(05/17/16) BATON ROUGE, La. – The latest sugarcane variety to be released shows several positive characteristics, including good yields and cold tolerance, according to LSU AgCenter sugarcane specialist Kenneth Gravois.
The variety, HoCP 09-804, is the only release this year. It was bred and selected at the U.S. Department of Agriculture’s Sugarcane Research Unit in Houma, Gravois said.
The new variety began its journey toward being released back in 2004. It takes an average of 12 years from the initial cross to the release of a variety that’s ready to be planted by growers, Gravois said.
The process of releasing a new variety is a cooperative effort that concludes with a vote of three sugarcane organizations: the American Sugar Cane League, the LSU AgCenter and USDA-ARS. The three agencies have worked together since the mid-1920s.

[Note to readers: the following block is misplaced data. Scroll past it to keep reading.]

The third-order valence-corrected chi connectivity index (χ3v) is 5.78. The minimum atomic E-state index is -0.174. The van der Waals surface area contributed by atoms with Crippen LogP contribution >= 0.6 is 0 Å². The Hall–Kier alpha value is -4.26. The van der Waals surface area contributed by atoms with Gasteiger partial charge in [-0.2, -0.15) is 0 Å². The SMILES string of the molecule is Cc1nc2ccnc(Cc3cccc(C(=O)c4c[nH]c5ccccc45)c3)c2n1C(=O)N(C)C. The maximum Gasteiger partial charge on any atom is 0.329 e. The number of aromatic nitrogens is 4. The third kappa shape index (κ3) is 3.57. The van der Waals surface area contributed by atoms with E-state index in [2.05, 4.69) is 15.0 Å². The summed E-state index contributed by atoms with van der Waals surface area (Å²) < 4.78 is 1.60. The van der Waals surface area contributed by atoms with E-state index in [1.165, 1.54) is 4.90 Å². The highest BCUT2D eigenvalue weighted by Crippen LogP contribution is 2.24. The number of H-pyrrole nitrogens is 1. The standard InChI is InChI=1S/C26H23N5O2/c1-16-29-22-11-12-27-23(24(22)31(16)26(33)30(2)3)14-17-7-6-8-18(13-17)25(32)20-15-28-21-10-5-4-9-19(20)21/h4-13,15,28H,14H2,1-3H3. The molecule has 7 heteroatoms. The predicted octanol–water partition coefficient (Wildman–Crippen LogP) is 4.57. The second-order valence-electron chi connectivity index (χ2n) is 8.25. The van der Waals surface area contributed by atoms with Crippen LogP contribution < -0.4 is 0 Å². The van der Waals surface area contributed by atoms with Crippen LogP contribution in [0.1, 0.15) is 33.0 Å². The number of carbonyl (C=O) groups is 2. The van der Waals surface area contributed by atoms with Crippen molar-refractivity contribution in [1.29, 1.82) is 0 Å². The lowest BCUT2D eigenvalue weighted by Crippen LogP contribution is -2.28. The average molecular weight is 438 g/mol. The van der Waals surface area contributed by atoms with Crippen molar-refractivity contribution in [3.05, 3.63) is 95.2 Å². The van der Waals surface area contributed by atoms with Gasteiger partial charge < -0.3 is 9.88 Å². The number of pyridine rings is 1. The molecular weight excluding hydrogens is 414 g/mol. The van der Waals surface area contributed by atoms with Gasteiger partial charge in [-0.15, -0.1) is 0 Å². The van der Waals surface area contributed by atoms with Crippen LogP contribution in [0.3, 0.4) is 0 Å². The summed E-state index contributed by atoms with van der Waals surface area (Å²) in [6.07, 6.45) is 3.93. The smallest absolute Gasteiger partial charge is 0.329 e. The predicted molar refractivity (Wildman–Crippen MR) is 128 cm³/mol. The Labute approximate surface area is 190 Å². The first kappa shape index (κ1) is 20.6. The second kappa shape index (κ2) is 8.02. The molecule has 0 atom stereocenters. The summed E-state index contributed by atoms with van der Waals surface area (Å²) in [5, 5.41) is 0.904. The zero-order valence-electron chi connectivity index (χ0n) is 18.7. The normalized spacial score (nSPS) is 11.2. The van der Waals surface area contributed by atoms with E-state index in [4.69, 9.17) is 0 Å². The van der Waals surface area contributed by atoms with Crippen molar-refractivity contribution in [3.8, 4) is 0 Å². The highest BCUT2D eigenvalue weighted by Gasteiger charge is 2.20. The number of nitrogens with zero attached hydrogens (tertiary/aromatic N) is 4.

"This variety was accepted primarily because of its good yield potential, it stubbles well and it has good cold tolerance,” Gravois said.
The grandparents of the latest variety may be familiar to many sugarcane growers – LCP-85-384, which had huge success in the state, and HoCP 85-845, which was not as widely grown.
The parents were experimental lines that were never released, Gravois said.
The new variety proved its ability to withstand lodging, or falling over, following Hurricane Isaac in 2011.
"After that storm, I was really impressed to see that it was one of the few varieties still standing,” Gravois said.
The American Sugar Cane League will distribute this variety to growers in the fall for planting. Growers normally buy 10 to 25 tons to begin growing their seed cane for the next year.
"If they buy enough to plant three to 10 acres this year, they should produce enough to plant 25 to 80 acres next year,” Gravois said.
The new HoCP 09-804 variety is susceptible to rust and to low levels of sugarcane mosaic, both diseases of sugarcane. But Gravois said that’s not a serious problem because there are fungicides available to manage the rust.
The low levels of mosaic should be managed by a clean seed program, where growers purchase tissue-culture-derived seed cane from two commercial companies in Louisiana, he said.